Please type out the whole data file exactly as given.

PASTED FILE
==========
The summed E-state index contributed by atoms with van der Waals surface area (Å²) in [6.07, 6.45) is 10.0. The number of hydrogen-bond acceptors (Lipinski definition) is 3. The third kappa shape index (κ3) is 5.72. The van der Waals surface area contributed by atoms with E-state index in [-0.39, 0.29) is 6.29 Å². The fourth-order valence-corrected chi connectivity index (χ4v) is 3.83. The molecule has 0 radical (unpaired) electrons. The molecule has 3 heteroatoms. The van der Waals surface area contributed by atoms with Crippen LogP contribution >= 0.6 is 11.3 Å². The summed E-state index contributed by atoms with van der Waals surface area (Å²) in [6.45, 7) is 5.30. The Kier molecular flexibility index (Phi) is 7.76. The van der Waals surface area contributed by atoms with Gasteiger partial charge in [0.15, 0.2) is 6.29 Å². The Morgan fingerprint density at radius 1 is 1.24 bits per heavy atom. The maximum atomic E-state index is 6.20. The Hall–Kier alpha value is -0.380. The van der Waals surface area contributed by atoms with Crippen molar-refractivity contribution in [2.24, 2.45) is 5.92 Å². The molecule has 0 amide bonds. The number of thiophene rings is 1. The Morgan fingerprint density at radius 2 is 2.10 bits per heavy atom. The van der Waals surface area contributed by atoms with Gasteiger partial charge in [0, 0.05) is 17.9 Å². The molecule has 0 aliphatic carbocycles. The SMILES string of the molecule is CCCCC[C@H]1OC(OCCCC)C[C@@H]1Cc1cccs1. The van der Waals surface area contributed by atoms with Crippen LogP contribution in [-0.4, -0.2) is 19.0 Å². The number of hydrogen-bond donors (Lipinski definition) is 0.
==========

The summed E-state index contributed by atoms with van der Waals surface area (Å²) in [6.07, 6.45) is 10.0. The number of hydrogen-bond acceptors (Lipinski definition) is 3. The third kappa shape index (κ3) is 5.72. The van der Waals surface area contributed by atoms with E-state index in [-0.39, 0.29) is 6.29 Å². The fourth-order valence-corrected chi connectivity index (χ4v) is 3.83. The molecule has 0 radical (unpaired) electrons. The molecule has 3 heteroatoms. The van der Waals surface area contributed by atoms with Crippen LogP contribution >= 0.6 is 11.3 Å². The summed E-state index contributed by atoms with van der Waals surface area (Å²) in [6.45, 7) is 5.30. The Kier molecular flexibility index (Phi) is 7.76. The van der Waals surface area contributed by atoms with Gasteiger partial charge in [0.15, 0.2) is 6.29 Å². The Morgan fingerprint density at radius 1 is 1.24 bits per heavy atom. The maximum atomic E-state index is 6.20. The Hall–Kier alpha value is -0.380. The van der Waals surface area contributed by atoms with Crippen molar-refractivity contribution in [2.24, 2.45) is 5.92 Å². The molecule has 0 amide bonds. The number of thiophene rings is 1. The Morgan fingerprint density at radius 2 is 2.10 bits per heavy atom. The van der Waals surface area contributed by atoms with Gasteiger partial charge in [0, 0.05) is 17.9 Å². The molecule has 0 aliphatic carbocycles. The SMILES string of the molecule is CCCCC[C@H]1OC(OCCCC)C[C@@H]1Cc1cccs1. The van der Waals surface area contributed by atoms with Crippen LogP contribution in [-0.4, -0.2) is 19.0 Å². The number of hydrogen-bond donors (Lipinski definition) is 0.